The highly anticipated Tesla Cybertruck is on the verge of its release, leaving early orderers eagerly waiting. However, due to low supply and overwhelming demand, the number of deliveries in 2023 will be quite limited. This unique situation presents an incredible opportunity for those who are considering flipping the Cybertruck for profit. Nevertheless, Tesla is taking measures to ensure that those who actually receive the truck do not sell it immediately.
According to Motor Vehicle Order Agreement terms and conditions, Tesla (ticker: TSLA) appears to be introducing an anti-flipping provision in the Cybertruck contracts. Part of the agreement states, “You understand and acknowledge that the Cybertruck will first be released in limited quantity. You agree that you will not sell or otherwise attempt to sell the Vehicle within the first year following your Vehicle’s delivery date.”
For those who need to sell their Cybertruck, there is an option to sell it back to Tesla. However, if Tesla declines the offer, owners are free to sell their trucks to whomever they choose. Unfortunately, Tesla did not respond to inquiries seeking further clarification on this provision.
At first glance, this restriction may seem stringent. However, it is a logical step considering the typical dynamics of the automotive market. Desirable cars often sell for prices higher than the manufacturer’s suggested retail price (MSRP) at dealerships, and early owners sometimes flip them in the used car market.
It would have been fascinating to witness how high the prices of the Cybertruck could have soared. With hundreds of thousands of preorders for this peculiar stainless steel-skinned pickup truck, Tesla plans to deliver only a few in 2023. A delivery event is scheduled for the end of November, marking the initial distribution of the truck to customers.
Tesla Faces Challenges in Producing Cybertruck
Not that many Cybertrucks will be delivered in 2024, perhaps tens of thousands. Despite the excitement surrounding the highly anticipated electric truck, CEO Elon Musk acknowledges the enormous challenges in reaching volume production for the Cybertruck. Musk anticipates achieving a “run-rate” production of 250,000 units annually by 2025, nearly six years after its introduction in November 2019.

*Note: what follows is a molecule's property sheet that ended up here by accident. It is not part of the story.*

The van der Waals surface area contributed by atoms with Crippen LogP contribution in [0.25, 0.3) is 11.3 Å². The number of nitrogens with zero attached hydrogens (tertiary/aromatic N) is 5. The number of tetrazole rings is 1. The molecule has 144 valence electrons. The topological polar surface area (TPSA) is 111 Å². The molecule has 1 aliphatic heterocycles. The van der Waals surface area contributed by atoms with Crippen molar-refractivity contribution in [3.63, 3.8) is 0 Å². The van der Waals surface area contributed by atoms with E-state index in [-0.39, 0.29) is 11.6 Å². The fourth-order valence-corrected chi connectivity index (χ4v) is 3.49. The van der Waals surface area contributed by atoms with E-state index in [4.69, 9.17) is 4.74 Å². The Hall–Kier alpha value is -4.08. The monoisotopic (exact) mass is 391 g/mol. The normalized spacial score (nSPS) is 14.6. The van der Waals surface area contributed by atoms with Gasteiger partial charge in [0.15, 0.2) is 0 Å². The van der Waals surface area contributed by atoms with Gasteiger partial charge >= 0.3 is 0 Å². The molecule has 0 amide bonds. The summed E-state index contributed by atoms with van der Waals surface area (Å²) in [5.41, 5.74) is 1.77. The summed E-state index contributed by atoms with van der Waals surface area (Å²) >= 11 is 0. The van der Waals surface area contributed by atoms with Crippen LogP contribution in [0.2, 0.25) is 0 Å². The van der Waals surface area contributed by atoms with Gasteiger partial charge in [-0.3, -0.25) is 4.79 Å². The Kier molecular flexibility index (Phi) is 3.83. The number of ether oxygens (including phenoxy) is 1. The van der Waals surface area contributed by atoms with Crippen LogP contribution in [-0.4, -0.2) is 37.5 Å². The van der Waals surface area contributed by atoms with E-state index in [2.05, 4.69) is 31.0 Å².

What is “Run-Rate” Production?
It’s important to understand that “run-rate” doesn’t mean reaching 250,000 units in 2025. Instead, it refers to producing approximately 21,000 units per month, which would amount to an annualized total of about 250,000.
Fluctuations in Tesla’s Stock
Tesla’s stock experienced a 1.7% increase in premarket trading on Tuesday, following a strong showing the previous day when shares rose 4.2%. On the other hand, the S&P 500 futures remained flat, while Nasdaq Composite futures saw a slight increase of about 0.1%.
Tesla’s stock price was at $227 per share during early trading on Tuesday. In September, it closed at around $250 per share. However, by the end of October, it had dropped to approximately $200 per share, representing a decline of about 20%, following disappointing third-quarter deliveries and earnings. Currently, investors are eagerly awaiting Tesla’s next moves.
The Future of Tesla: Smaller Sedan and Cybertruck
One of the key developments on the horizon for Tesla is the release of the Cybertruck. However, what investors might want even more than the Cybertruck is a smaller Tesla model. This smaller sedan is expected to debut sometime between 2024 and 2025. Notably, Tesla has not launched a small sedan since the release of the Model 3 in 2017. This product gap has allowed Chinese manufacturer BYD to become a dominant producer of battery-electric vehicles, with approximately 25% market share in China. In comparison, Tesla currently holds about 13% market share. Two years ago, these figures stood at approximately 13% and 18% for BYD and Tesla, respectively.